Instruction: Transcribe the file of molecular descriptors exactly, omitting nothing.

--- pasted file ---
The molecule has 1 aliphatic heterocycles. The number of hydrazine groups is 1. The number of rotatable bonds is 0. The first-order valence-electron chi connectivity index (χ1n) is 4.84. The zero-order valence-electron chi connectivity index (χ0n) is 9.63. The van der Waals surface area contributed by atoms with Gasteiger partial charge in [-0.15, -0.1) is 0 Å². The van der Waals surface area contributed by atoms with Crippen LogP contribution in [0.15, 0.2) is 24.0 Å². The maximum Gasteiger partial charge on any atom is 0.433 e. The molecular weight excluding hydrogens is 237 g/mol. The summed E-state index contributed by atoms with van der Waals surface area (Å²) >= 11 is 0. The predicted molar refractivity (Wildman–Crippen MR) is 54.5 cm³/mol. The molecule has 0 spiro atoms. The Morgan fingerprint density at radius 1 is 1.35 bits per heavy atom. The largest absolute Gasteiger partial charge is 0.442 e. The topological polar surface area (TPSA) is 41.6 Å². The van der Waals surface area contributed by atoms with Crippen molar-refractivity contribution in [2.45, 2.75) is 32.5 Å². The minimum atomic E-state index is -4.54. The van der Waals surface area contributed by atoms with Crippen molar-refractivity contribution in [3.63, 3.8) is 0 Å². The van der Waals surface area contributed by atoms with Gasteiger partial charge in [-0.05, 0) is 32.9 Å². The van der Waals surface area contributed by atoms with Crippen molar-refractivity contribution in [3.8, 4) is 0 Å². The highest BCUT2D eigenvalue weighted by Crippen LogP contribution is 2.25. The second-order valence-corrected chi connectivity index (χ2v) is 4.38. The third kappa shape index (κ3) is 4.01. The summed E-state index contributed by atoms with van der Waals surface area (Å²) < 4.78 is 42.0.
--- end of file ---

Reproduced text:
The molecule has 1 aliphatic heterocycles. The number of hydrazine groups is 1. The number of rotatable bonds is 0. The first-order valence-electron chi connectivity index (χ1n) is 4.84. The zero-order valence-electron chi connectivity index (χ0n) is 9.63. The van der Waals surface area contributed by atoms with Gasteiger partial charge in [-0.15, -0.1) is 0 Å². The van der Waals surface area contributed by atoms with Crippen LogP contribution in [0.15, 0.2) is 24.0 Å². The maximum Gasteiger partial charge on any atom is 0.433 e. The molecular weight excluding hydrogens is 237 g/mol. The summed E-state index contributed by atoms with van der Waals surface area (Å²) >= 11 is 0. The predicted molar refractivity (Wildman–Crippen MR) is 54.5 cm³/mol. The molecule has 0 spiro atoms. The Morgan fingerprint density at radius 1 is 1.35 bits per heavy atom. The largest absolute Gasteiger partial charge is 0.442 e. The topological polar surface area (TPSA) is 41.6 Å². The van der Waals surface area contributed by atoms with Crippen molar-refractivity contribution in [2.45, 2.75) is 32.5 Å². The minimum atomic E-state index is -4.54. The van der Waals surface area contributed by atoms with Crippen molar-refractivity contribution in [3.63, 3.8) is 0 Å². The van der Waals surface area contributed by atoms with Gasteiger partial charge in [-0.05, 0) is 32.9 Å². The van der Waals surface area contributed by atoms with Crippen molar-refractivity contribution in [3.8, 4) is 0 Å². The highest BCUT2D eigenvalue weighted by Crippen LogP contribution is 2.25. The second-order valence-corrected chi connectivity index (χ2v) is 4.38. The third kappa shape index (κ3) is 4.01. The summed E-state index contributed by atoms with van der Waals surface area (Å²) < 4.78 is 42.0.